DnD Dice Sets - What to do with all these dice?
Aug 09 , 2022
Let’s talk about dice. Is there anything more synonymous with gaming than dice? The sheer number of games that are played with dice is extraordinary. When it comes to table top role playing games, many of them require multiple dice sets. Games like Dungeons and Dragons require at least one set of DnD dice, but the longer you play, the more you’ll see players with dozens of dice sets. Veteran players will have their favorite dice set, the set just in case, the set they will never play because it’s “unlucky”, the set they bought because they forgot the set they planned to bring, a set for other players who might not have a dice set of their own, a set of “fancy” dice, a set of dice they didn’t remember they had, a set they don’t like but it keeps rolling well, and maybe a dice set a friend gave them that they feel obligated to bring along. Then there’s players who want multiple sets of dice because it’s easier to roll three six-sided dice (3d6) than it is to roll the single die multiple times and try to do math. Then there are games like Shadowrun - famous for requiring a bucket of dice. It’s not uncommon to roll sixteen six-sided dice in a turn. Dice are always flying and they come in all sizes, shapes, colors, and materials.
Plenty of games require some kind of dice, everything from Backgammon to Monopoly. Some of the most popular dice games are Farkle, Liar’s Dice, and Yatzee, all of which can be played with just a few six-sided dice (d6). Each of them are fun family games and don’t have a big learning curve. More complex dice roller games come with game specific dice. Games like Elder Sign, Sagrada, and Quarriors give you everything you need, just be careful not to lose or damage them because replacements can get expensive.
If you’re in the market for dice, the first thing is determining what kind of dice you need for your game. A standard set of DnD dice is a four-sided (d4), six-sided (d6), eight-sided (d8), ten-sided (d10), twelve-sided (d12), and a twenty-sided (d20) die along with another ten-sided die to do percentile rolls. If you’re playing Kids on Bikes, that will also require a dice set. If you’re playing Agon, it needs 1d4, 1d6, 3d8, 2d10, and 1d12. Call of Cthulhu uses percentile dice for most of the game so it needs 2d10. One d10 for the ones place and another for the tens place.
If you’re on a budget, yes it is possible to google “roll dice” and you’ll have every combination of dice there is. And it’s so unsatisfying. You’re no longer rolling dice, you’re hitting a button and letting a random number generator tell you what the outcome is rather than seeing fate play out in front of you. There is something to be said for the tactile sensation of rolling dice. To feel it in your hand. Dice appeal to basic senses: touch, sight, and sound. If it appeals to taste and smell, it’s time to wash your dice.
All dice provide a different experience. The basic acrylic or resin dice are the cheapest, and there’s nothing wrong with them at all. They can be made in all kinds of shapes and colors. If you need a mountain of dice, this is a good option. They don’t require a lot of maintenance, don’t really need any kind of special storage, and last a long time. A hardcore gamer might have a giant jar of d6s just hanging out on a shelf.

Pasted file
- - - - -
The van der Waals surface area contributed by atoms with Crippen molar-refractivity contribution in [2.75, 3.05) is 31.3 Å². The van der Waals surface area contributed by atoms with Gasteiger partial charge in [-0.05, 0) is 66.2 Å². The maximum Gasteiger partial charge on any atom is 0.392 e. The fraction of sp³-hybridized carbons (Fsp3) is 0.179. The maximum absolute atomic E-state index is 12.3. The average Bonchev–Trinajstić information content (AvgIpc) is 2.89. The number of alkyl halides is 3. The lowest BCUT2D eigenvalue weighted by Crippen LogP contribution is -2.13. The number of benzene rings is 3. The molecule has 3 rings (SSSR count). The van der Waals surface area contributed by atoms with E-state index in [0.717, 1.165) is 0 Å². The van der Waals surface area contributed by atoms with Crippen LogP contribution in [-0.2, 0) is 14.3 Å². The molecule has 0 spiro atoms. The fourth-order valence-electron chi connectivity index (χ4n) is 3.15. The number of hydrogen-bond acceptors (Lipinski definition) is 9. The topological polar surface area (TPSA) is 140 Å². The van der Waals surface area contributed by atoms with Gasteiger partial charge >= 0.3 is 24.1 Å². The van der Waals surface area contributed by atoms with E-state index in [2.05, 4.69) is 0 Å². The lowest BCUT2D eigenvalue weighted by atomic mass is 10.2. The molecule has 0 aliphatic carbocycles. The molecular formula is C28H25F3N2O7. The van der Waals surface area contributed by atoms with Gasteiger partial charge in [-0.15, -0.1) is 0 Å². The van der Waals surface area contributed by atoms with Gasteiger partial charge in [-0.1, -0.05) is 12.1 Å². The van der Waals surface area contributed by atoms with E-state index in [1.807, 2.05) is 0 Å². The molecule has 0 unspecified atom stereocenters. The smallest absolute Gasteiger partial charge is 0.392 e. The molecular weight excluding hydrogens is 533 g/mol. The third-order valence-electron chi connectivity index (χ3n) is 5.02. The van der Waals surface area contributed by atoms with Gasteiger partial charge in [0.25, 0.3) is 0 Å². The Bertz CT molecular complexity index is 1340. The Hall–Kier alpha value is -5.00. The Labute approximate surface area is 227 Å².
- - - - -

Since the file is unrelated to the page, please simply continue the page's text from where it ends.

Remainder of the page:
If you’re looking to put a little money into your gaming experience, a metal dice set might be what you want. Depending on the style, a set of dice can be anywhere from $15 - $50 dollars. Metal dice will last longer, they will usually be easier to read; especially long term because acrylic dice tend to have ink numbers that get rubbed off over time, and they have that added weight and satisfying metal clang as they are rolled. Metal will tarnish, so they will require some cleaning and proper storage with padding to prevent any chipping. A storage case may be included with the metal dice set that you purchase. If you are using metal dice, you will also want to invest in a dice tray. Again, the added weight and the strength of the metal will not do your wood table any favors.
If you want something truly special, get yourself a set of gemstone dice. Gemstone dice are the definition of fancy. Getting a set of gemstone dice will set you back about $60 - $100 depending on what it’s made of. These are the dice you will need to take the most care using. Cut glass gemstone dice will chip very easily if dropped, it’s not unheard of for them to shatter if not properly maintained. The last thing you want is to spend $100 on a set of beautiful emerald dice and then carelessly drop them on the floor. It’s absolutely a luxury item and must be treated with the utmost care.
If your heart is set on playing with metal dice, Forged Gaming has some incredible metal dice sets with the added bonus of coming with a great case to store them. If you’re looking for some kind of dice tray to roll those metal dice, it’s not recommended to go too cheaply. A good felt tray will run about $12 dollars and that is perfectly fine. Neoprene mats are good for metal dice as well, but come with the disadvantage of absorbing the sound. The sound is the best part of metal dice!
As far as dice storage goes, it really depends on the type of dice. Gamers for decades have used any kind of small bag for dice, some all the way up to something like the Pouch of Endless Hoard dice bag that will sort out each type of dice and keep everything neat. For cheaper dice, these are perfect, but metal dice are better kept in a padded case. For gemstone dice especially, padding is your best friend. The more, the better.
Whatever type of dice you bring to the table, may they bring out good luck and great adventures.